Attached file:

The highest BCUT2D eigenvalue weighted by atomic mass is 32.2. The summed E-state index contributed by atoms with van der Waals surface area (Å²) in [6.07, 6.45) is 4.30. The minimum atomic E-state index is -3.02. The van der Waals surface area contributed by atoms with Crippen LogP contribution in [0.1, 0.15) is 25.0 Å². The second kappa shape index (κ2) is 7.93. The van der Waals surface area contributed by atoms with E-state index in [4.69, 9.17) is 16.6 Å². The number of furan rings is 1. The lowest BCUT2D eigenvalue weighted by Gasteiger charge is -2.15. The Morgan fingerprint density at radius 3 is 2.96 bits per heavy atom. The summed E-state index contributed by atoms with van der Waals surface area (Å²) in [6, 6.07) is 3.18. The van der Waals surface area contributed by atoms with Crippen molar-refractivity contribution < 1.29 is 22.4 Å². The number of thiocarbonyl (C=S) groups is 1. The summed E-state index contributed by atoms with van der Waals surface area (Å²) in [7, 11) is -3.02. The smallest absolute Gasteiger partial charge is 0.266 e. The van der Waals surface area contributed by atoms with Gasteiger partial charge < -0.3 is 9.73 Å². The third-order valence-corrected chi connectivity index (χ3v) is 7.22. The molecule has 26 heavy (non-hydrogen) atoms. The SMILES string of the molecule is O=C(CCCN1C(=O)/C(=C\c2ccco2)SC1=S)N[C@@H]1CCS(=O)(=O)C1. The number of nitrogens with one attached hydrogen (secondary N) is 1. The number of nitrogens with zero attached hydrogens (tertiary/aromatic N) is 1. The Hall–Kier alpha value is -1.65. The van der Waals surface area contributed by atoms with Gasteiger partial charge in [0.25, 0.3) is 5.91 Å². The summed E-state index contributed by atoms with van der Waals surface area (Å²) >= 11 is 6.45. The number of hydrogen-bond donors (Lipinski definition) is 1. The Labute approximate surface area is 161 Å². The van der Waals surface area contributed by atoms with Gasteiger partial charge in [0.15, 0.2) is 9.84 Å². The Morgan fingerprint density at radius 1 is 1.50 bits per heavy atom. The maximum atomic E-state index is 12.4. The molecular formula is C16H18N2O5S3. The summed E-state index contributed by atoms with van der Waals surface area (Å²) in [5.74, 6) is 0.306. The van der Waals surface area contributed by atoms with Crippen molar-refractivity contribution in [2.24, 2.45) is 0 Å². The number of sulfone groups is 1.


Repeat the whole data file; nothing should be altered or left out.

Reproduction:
The highest BCUT2D eigenvalue weighted by atomic mass is 32.2. The summed E-state index contributed by atoms with van der Waals surface area (Å²) in [6.07, 6.45) is 4.30. The minimum atomic E-state index is -3.02. The van der Waals surface area contributed by atoms with Crippen LogP contribution in [0.1, 0.15) is 25.0 Å². The second kappa shape index (κ2) is 7.93. The van der Waals surface area contributed by atoms with E-state index in [4.69, 9.17) is 16.6 Å². The number of furan rings is 1. The lowest BCUT2D eigenvalue weighted by Gasteiger charge is -2.15. The Morgan fingerprint density at radius 3 is 2.96 bits per heavy atom. The summed E-state index contributed by atoms with van der Waals surface area (Å²) in [6, 6.07) is 3.18. The van der Waals surface area contributed by atoms with Crippen molar-refractivity contribution < 1.29 is 22.4 Å². The number of thiocarbonyl (C=S) groups is 1. The summed E-state index contributed by atoms with van der Waals surface area (Å²) in [7, 11) is -3.02. The smallest absolute Gasteiger partial charge is 0.266 e. The van der Waals surface area contributed by atoms with Gasteiger partial charge < -0.3 is 9.73 Å². The third-order valence-corrected chi connectivity index (χ3v) is 7.22. The molecule has 26 heavy (non-hydrogen) atoms. The SMILES string of the molecule is O=C(CCCN1C(=O)/C(=C\c2ccco2)SC1=S)N[C@@H]1CCS(=O)(=O)C1. The number of nitrogens with one attached hydrogen (secondary N) is 1. The number of nitrogens with zero attached hydrogens (tertiary/aromatic N) is 1. The Hall–Kier alpha value is -1.65. The van der Waals surface area contributed by atoms with Gasteiger partial charge in [0.25, 0.3) is 5.91 Å². The summed E-state index contributed by atoms with van der Waals surface area (Å²) >= 11 is 6.45. The number of hydrogen-bond donors (Lipinski definition) is 1. The Labute approximate surface area is 161 Å². The van der Waals surface area contributed by atoms with Gasteiger partial charge in [0.15, 0.2) is 9.84 Å². The Morgan fingerprint density at radius 1 is 1.50 bits per heavy atom. The maximum atomic E-state index is 12.4. The molecular formula is C16H18N2O5S3. The summed E-state index contributed by atoms with van der Waals surface area (Å²) in [5.74, 6) is 0.306. The van der Waals surface area contributed by atoms with Crippen molar-refractivity contribution in [2.24, 2.45) is 0 Å². The number of sulfone groups is 1.